How to Start a Proxy War with Russia
Arming the Ukrainian government would be a bad idea, no matter what the next defense secretary says.
On Wednesday, Ashton Carter, the president’s nominee for Secretary of Defense, made headlines when he told Congress that he was “very much inclined” to arm the Ukrainian troops in order to combat pro-Russian rebels.
Carter isn’t alone in this regard. The release of a report this week calling for a vast expansion of U.S. military aid to Ukraine, titled “Preserving Ukraine’s Independence, Resisting Russian Aggression,” helped reignite the debate in Washington, D.C. on the provision of lethal weapons and a reassessment of the U.S. role in the conflict. The authors are prominent former diplomats and highly respected members of the national-security establishment, including Michele Flournoy, Strobe Talbott and Steven Pifer, amongst others. As a result, the president’s administration has come under heavy political pressure to reevaluate the existing policy of support for Ukraine. The prominence and experience of the political figures behind this report makes it impossible to ignore. It is a concise piece of argument, demanding the United States supply $1 billion per year in defense articles to Ukraine, ranging from anti-tank missiles to advanced air defense, and a variety of technical enablers for the Ukrainian military.
The proponents of this armaments proposal have treated support for arming Ukraine as a litmus test for supporting Ukraine in its hour of need. But this is a false equivalence. In fact, it is entirely reasonable to support Ukraine fully and simultaneously oppose sending additional weapons into a volatile conflict region. Indeed, the proposed arms shipments would do little to help Ukraine militarily and might actually worsen the situation. Kyiv is in desperate need of financial, technical and political support to achieve vital objectives, which include a fledgling reform agenda and negotiating a durable settlement to hold the country together. This in fact is the position adopted by Chancellor Angela Merkel of Germany and other U.S./NATO allies.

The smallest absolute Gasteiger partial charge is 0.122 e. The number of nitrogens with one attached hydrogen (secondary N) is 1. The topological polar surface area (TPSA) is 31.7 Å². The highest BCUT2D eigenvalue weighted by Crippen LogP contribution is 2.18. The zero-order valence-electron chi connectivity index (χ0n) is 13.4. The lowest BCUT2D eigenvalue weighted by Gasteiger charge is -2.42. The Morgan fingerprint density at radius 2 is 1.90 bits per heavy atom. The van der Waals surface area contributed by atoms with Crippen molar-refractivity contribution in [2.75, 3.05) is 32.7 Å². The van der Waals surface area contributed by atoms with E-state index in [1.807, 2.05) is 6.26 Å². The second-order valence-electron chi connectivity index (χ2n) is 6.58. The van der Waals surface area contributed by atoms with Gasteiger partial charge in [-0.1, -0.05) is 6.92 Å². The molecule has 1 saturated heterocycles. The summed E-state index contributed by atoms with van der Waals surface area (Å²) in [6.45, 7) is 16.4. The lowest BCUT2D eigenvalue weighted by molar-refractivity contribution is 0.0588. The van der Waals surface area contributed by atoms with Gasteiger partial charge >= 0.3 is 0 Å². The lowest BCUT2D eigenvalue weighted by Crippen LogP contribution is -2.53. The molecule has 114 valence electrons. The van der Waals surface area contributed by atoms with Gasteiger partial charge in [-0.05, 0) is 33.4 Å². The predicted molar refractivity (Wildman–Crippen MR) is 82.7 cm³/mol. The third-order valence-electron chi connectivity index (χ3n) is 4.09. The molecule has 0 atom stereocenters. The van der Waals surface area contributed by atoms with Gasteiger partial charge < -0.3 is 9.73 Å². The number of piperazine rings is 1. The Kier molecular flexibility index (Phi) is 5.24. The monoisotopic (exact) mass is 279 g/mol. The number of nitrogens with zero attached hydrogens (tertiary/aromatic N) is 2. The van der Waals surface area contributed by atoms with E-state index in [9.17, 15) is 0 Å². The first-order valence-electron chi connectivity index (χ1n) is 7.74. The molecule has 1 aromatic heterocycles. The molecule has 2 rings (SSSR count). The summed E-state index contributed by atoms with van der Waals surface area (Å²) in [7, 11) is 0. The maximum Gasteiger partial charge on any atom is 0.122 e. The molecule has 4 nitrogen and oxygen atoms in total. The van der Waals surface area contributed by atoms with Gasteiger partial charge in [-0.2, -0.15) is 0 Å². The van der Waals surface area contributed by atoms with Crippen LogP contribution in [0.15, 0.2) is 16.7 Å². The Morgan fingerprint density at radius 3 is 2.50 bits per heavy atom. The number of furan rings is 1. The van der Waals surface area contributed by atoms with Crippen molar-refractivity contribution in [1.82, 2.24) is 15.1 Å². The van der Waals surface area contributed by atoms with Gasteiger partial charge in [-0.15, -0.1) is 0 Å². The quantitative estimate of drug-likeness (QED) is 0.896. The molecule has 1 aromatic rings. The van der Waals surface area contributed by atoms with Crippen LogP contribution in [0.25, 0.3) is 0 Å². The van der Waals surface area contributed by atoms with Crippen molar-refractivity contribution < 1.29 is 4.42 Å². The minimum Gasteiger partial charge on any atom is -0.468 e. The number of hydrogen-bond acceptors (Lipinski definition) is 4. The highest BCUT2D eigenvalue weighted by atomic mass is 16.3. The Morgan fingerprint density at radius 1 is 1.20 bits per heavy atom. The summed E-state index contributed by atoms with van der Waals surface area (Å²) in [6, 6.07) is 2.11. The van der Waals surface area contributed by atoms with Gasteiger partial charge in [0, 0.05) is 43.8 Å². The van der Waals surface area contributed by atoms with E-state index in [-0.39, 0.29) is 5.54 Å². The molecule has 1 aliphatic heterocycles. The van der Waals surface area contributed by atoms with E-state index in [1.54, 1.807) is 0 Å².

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Sending a mix of weapons to Ukraine is unlikely to improve the situation, given the overwhelming force-on-force mismatch the country faces against Russia, but it could add fuel to a fire that is steadily consuming the country’s chances of emerging as a new nation on a European path. Instead, the United States should provide equipment and supplies to sustain Ukraine’s fledgling military, save lives, double down on economic aid and increase efforts aimed at reforming the country. Ukraine needs a genuine army, not weapons. Creating a sustainable professional force in Ukraine is a long-term effort the West must undertake as part of an overall strategy for the country, and perhaps under the framework of a strategic partnership that should emerge from thought and deliberation. Sending weapons in and of itself is not a strategy, either for Ukraine, or for settling the conflict. The United States must focus on achieving a durable political settlement first. This report does not offer recommendations on a path to peace, and no explanation of how weapons shipments could result in a political settlement to the war currently raging in the Donbass.